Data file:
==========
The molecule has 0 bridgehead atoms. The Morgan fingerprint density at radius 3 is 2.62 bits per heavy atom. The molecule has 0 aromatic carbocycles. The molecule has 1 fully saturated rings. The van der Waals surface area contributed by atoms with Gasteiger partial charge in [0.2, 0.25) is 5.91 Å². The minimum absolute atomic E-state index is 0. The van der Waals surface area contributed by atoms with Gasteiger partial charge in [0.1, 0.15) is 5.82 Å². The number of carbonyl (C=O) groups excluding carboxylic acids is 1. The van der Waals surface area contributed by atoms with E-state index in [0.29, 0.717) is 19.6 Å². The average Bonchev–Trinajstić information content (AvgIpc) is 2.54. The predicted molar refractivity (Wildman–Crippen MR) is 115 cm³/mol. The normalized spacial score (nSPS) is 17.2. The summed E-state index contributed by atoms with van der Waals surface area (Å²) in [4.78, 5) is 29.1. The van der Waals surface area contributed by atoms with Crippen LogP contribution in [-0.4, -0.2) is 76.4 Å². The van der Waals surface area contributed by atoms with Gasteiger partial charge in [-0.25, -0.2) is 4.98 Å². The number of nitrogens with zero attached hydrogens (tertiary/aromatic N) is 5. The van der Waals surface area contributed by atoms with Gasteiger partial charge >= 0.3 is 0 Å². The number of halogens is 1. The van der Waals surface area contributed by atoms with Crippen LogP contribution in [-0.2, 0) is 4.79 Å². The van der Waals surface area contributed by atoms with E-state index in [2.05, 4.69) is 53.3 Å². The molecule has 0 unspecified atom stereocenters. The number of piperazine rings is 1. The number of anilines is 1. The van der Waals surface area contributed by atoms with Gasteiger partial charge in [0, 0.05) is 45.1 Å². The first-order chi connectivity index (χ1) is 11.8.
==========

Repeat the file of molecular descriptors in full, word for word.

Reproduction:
The molecule has 0 bridgehead atoms. The Morgan fingerprint density at radius 3 is 2.62 bits per heavy atom. The molecule has 0 aromatic carbocycles. The molecule has 1 fully saturated rings. The van der Waals surface area contributed by atoms with Gasteiger partial charge in [0.2, 0.25) is 5.91 Å². The minimum absolute atomic E-state index is 0. The van der Waals surface area contributed by atoms with Gasteiger partial charge in [0.1, 0.15) is 5.82 Å². The number of carbonyl (C=O) groups excluding carboxylic acids is 1. The van der Waals surface area contributed by atoms with E-state index in [0.29, 0.717) is 19.6 Å². The average Bonchev–Trinajstić information content (AvgIpc) is 2.54. The predicted molar refractivity (Wildman–Crippen MR) is 115 cm³/mol. The normalized spacial score (nSPS) is 17.2. The summed E-state index contributed by atoms with van der Waals surface area (Å²) in [4.78, 5) is 29.1. The van der Waals surface area contributed by atoms with Crippen LogP contribution in [-0.4, -0.2) is 76.4 Å². The van der Waals surface area contributed by atoms with Gasteiger partial charge in [-0.25, -0.2) is 4.98 Å². The number of nitrogens with zero attached hydrogens (tertiary/aromatic N) is 5. The van der Waals surface area contributed by atoms with Gasteiger partial charge >= 0.3 is 0 Å². The number of halogens is 1. The van der Waals surface area contributed by atoms with Crippen LogP contribution in [-0.2, 0) is 4.79 Å². The van der Waals surface area contributed by atoms with E-state index in [2.05, 4.69) is 53.3 Å². The molecule has 0 unspecified atom stereocenters. The number of piperazine rings is 1. The number of anilines is 1. The van der Waals surface area contributed by atoms with Gasteiger partial charge in [0, 0.05) is 45.1 Å². The first-order chi connectivity index (χ1) is 11.8.